Tuesday, April 22, 2008

Stocked With Wood

For the third straight year, Notre Dame got the recruiting equivalent of The Big Bang during Blue-Gold weekend. 2006 brought us Jimmy Clausen and the Incredible Stretching Hummer, while last season brought the immediate windfall of Joseph Fauria, Dayne Crist, & Darius Fleming for what was already shaping up to be an impressive recruiting class.

The Irish weren't off to quite such a blazing start this season, having just gotten their first public commitment two weeks ago from legacy Jake Golic (the extended Golic clan was also in South Bend this weekend as Mike Sr. was led the ceremony for the unveiling of The Shirt.) The Notre Dame fan is by nature a worrysome creature, and faced with the possibility of going one whole spring without a real headline-grabbing recruit had been some cause of consternation. Recruiting coordinator Rob Ianello preached calm, saying that the staff was hard at work on the same plan they'd been using to convince some of the nation's best athletes over the past three years to join the Fighting Irish.

If Saturday is any indication, the plan is indeed working once again.

The Irish received verbal commitments #2 and 3 before Saturday's offense-vs-defense tilt, both of them continuing a great trend in ND recruiting since Charlie Weis became coach. The first pledge came from Cierre Wood, running back, out of Oxnard, CA. Ranked as the third-best player in the nation by Rivals.com & 19th by Scout, Wood is a consensus five-star prospect with room to grow in his 6-foot, 192-pound frame. Recruiting at running back has been exceptional for the Irish in the past three seasons, as a deep stable of James Aldridge, Armando Allen, Robert Hughes, and the incoming Jonas Gray prove. But getting Wood (no way of avoiding the pun, might as well get used to it) represents another big leap for the Irish as they again picked up the type of player everybody was convinced they'd never be able to have five years ago (and, having missed out on guys like Reggie Bush and Lorenzo Booker, that feeling wasn't without merit).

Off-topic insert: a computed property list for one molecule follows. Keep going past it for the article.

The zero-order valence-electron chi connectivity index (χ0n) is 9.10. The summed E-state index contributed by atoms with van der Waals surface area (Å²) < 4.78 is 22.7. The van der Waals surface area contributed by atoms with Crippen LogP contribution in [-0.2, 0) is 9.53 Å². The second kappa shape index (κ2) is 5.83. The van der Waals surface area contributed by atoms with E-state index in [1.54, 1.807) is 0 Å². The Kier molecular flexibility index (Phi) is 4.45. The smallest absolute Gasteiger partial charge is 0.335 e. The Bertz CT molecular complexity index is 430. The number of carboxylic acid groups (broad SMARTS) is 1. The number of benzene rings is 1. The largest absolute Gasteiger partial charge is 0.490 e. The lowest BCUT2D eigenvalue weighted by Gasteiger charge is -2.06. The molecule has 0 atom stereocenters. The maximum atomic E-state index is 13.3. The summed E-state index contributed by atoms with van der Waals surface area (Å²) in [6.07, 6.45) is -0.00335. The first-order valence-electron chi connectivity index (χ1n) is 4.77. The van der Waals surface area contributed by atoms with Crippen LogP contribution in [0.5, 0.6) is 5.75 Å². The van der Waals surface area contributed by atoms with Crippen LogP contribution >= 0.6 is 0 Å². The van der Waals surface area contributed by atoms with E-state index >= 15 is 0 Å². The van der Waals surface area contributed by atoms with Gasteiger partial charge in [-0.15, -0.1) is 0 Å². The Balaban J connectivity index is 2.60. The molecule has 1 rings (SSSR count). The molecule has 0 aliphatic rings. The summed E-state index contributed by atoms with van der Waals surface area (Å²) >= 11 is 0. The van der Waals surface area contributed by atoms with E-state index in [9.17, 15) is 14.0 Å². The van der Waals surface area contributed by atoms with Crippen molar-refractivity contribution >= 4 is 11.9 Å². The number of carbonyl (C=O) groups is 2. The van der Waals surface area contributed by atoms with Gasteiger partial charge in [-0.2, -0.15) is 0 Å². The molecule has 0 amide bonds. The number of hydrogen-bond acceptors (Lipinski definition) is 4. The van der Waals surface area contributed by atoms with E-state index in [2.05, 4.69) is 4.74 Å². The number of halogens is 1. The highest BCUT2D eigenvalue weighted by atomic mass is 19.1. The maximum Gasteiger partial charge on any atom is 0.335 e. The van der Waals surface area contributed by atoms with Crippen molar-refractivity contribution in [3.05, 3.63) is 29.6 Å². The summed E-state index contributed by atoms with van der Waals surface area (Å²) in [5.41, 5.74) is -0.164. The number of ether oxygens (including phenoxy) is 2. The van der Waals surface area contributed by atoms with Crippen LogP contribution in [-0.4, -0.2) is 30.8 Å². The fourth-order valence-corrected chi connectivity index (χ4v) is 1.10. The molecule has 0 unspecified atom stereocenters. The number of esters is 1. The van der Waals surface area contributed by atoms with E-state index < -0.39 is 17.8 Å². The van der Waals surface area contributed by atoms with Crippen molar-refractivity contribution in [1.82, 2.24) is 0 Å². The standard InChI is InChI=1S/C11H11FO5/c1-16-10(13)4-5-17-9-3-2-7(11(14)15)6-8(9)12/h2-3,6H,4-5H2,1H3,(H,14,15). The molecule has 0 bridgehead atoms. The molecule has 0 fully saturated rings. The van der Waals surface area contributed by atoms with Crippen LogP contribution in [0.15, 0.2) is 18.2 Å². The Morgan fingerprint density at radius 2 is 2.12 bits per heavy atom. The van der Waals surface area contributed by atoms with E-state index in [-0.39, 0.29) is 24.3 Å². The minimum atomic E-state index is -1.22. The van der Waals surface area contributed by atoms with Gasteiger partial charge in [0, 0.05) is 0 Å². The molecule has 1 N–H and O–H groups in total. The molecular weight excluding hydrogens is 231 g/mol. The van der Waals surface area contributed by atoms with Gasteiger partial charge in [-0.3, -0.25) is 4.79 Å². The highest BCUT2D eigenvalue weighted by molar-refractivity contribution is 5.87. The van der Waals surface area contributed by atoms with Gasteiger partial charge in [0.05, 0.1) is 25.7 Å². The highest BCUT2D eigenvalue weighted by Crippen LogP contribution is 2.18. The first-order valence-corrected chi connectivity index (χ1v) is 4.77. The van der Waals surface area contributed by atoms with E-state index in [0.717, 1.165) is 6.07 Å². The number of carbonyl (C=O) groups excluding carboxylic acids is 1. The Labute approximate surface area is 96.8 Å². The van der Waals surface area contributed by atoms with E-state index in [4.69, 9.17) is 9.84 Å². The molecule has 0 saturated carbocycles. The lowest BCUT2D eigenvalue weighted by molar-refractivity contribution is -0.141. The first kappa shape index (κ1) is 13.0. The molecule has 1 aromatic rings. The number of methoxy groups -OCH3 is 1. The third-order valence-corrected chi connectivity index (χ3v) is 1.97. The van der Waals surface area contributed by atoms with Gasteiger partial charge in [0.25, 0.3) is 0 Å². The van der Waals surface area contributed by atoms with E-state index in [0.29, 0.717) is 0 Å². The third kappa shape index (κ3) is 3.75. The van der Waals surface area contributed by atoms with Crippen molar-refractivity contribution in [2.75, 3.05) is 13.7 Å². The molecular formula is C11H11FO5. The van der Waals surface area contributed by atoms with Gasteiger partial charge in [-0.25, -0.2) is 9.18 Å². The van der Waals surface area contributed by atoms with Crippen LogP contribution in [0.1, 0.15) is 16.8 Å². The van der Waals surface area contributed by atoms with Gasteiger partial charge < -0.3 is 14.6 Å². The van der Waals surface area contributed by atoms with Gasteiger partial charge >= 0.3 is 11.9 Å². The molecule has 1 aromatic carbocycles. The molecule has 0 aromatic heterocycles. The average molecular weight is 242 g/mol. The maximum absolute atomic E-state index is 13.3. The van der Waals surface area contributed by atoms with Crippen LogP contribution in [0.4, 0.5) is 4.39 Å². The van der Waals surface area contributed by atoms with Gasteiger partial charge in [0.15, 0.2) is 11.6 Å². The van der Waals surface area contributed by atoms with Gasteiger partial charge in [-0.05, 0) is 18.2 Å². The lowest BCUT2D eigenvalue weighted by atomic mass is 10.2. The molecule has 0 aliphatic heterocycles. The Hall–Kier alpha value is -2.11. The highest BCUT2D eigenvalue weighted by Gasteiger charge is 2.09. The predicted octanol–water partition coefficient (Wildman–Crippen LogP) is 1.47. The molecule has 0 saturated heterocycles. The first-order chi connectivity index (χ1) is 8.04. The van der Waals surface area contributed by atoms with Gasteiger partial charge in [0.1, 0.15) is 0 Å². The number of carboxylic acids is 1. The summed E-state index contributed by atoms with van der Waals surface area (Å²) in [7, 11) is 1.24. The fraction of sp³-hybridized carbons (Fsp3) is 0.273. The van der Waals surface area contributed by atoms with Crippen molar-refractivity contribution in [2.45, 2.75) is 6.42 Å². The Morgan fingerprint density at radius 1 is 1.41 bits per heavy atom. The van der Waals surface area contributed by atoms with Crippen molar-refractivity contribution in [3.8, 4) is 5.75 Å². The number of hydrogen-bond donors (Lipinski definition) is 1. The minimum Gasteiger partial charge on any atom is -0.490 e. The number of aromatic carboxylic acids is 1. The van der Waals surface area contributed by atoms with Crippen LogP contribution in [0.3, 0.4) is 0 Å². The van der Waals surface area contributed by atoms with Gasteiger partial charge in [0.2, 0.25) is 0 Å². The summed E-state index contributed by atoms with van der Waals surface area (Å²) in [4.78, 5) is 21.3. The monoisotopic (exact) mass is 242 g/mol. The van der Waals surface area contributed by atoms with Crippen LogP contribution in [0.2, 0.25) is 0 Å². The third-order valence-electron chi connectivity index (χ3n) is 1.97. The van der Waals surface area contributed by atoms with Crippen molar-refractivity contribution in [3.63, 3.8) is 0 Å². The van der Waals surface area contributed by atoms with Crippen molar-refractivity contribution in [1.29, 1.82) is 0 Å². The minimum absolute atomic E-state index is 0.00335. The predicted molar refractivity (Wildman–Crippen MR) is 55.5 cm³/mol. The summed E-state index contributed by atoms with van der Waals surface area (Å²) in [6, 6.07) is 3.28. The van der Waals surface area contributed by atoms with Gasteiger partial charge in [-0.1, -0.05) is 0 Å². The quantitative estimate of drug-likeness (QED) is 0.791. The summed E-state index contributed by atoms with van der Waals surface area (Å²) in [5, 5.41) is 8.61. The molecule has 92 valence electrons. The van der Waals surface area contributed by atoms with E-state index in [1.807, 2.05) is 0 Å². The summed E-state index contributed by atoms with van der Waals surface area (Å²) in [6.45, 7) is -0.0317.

In some cases the weather and the distance from home has worked against the Irish in recruiting top talent from the Sun Belt states like California, Florida, & Texas, but Wood seemed quite eager to expand his horizons once he had it narrowed down to Notre Dame and UCLA:
While UCLA was attractive and close to home, Wood felt it was time to leave California.

Going to a university in Los Angeles "would be like staying at home," said Wood. "When the time comes, it is time to break away and explore the world."

There was something else that stood out when reading the coverage on Wood's decision, something that reinforces the seismic shift in the Irish recruiting efforts but also reflects very well on Coach Weis and the staff.
There was one important question Wood had for the Notre Dame coaching staff.

"I wanted an honest answer," he said. "I asked, Should I redshirt?' "